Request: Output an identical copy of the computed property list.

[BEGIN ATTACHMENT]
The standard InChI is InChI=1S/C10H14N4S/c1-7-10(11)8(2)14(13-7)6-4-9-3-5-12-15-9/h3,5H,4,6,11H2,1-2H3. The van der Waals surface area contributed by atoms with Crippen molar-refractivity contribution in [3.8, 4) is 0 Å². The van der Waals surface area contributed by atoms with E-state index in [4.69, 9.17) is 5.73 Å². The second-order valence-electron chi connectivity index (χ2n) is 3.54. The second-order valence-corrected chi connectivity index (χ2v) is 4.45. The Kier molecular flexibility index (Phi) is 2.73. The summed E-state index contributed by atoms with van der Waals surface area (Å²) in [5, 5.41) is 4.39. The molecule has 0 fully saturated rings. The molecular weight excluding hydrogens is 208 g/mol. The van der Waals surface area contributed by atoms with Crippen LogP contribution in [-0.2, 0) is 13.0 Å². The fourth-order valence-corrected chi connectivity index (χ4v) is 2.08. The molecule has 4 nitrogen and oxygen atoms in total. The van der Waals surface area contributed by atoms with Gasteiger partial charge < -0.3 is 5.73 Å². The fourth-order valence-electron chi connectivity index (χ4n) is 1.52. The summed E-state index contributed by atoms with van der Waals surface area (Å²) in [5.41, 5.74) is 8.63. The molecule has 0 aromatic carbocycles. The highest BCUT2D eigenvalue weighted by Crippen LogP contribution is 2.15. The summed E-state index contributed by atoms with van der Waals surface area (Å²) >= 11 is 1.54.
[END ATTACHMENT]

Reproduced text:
The standard InChI is InChI=1S/C10H14N4S/c1-7-10(11)8(2)14(13-7)6-4-9-3-5-12-15-9/h3,5H,4,6,11H2,1-2H3. The van der Waals surface area contributed by atoms with Crippen molar-refractivity contribution in [3.8, 4) is 0 Å². The van der Waals surface area contributed by atoms with E-state index in [4.69, 9.17) is 5.73 Å². The second-order valence-electron chi connectivity index (χ2n) is 3.54. The second-order valence-corrected chi connectivity index (χ2v) is 4.45. The Kier molecular flexibility index (Phi) is 2.73. The summed E-state index contributed by atoms with van der Waals surface area (Å²) in [5, 5.41) is 4.39. The molecule has 0 fully saturated rings. The molecular weight excluding hydrogens is 208 g/mol. The van der Waals surface area contributed by atoms with Crippen LogP contribution in [-0.2, 0) is 13.0 Å². The fourth-order valence-corrected chi connectivity index (χ4v) is 2.08. The molecule has 4 nitrogen and oxygen atoms in total. The van der Waals surface area contributed by atoms with Gasteiger partial charge < -0.3 is 5.73 Å². The fourth-order valence-electron chi connectivity index (χ4n) is 1.52. The summed E-state index contributed by atoms with van der Waals surface area (Å²) in [5.41, 5.74) is 8.63. The molecule has 0 aromatic carbocycles. The highest BCUT2D eigenvalue weighted by Crippen LogP contribution is 2.15. The summed E-state index contributed by atoms with van der Waals surface area (Å²) >= 11 is 1.54.